• Malaje - The Flamenco Circus

    Malaje - The Flamenco Circus

    If you want (or have) to experience it as such, the Edinburgh Fringe can be the world’s densest theatrical market: it’s possible to see eight shows a day for three weeks, and what you remember is usually the extremes—the shows that are either great and life-changing or harrowingly awful. It may seem like in this environment productions that are all spectacle would do very well—they’re self-contained and undemanding and there’s nothing to consider or resolve after—and in a way they do. They pull in the audiences and get good press, but the noise and saturation of the Fringe tends to shorten the life they have in the memory.

    It would be a shame if Malaje slipped beneath the waves. It could do very well at a big London venue with strong publicity, and while it’s shallow in the sense that all of its pleasures are surface-level and instantaneous, it certainly hasn’t been put together cynically or without heart. Combining flamenco and circus, Malaje sees the musicians on stage with the performers, physical skills entwining with the music in sequences where an acrobat stamps and somersaults to the beat, or a juggler uses rubber balls to strike out the rhythm the musicians then improvise around. The characters speak (or shout across one another) in Spanish most of the time, which is fine—it’s easy enough to follow the push and pull, the mock aggression, between the men and the women which moves the show from one scene to the next and defines all onstage relations. It’s Boys v. Girls, basically. But not without lightness. The brash swagger of the men and sultry heartlessness of the women is leavened by some very good clowning (you might not identify them as clowns, is how good), and there’s a disruptive line of randomness that runs through the production: a musician is suddenly able to control a performer with his instrument; after an especially frenetic acrobatic sequence, a character falls down dead and is carried away in splits, everyone funereally sombre; a woman cries a lake of tears, swims in it.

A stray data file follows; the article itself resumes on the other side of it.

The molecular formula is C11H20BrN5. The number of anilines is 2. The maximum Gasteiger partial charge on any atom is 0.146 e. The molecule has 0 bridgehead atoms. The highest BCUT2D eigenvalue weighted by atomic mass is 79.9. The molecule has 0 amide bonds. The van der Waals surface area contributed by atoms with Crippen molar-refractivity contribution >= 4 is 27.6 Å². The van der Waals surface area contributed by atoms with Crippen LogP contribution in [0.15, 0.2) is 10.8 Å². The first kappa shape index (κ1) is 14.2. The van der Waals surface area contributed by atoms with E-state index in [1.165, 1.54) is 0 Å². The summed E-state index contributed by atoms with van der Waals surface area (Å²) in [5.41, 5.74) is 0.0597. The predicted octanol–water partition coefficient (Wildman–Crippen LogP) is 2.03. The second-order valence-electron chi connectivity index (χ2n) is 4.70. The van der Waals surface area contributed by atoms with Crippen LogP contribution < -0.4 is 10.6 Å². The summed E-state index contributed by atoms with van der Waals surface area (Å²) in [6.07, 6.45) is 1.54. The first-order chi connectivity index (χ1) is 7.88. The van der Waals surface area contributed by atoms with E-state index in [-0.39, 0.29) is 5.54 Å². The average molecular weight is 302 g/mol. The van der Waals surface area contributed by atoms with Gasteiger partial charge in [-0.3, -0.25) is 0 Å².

The circus routines don’t have anything new—contact, stick and ball juggling, acrobatics, and handbalancing are the disciplines—but are pleasantly unaffected by anything other than flamenco rhythms. Beautiful shapes and patterns, and a straightforwardness of presentation that in the end is part of the charm and success of the show—even if you won’t remember it forever.

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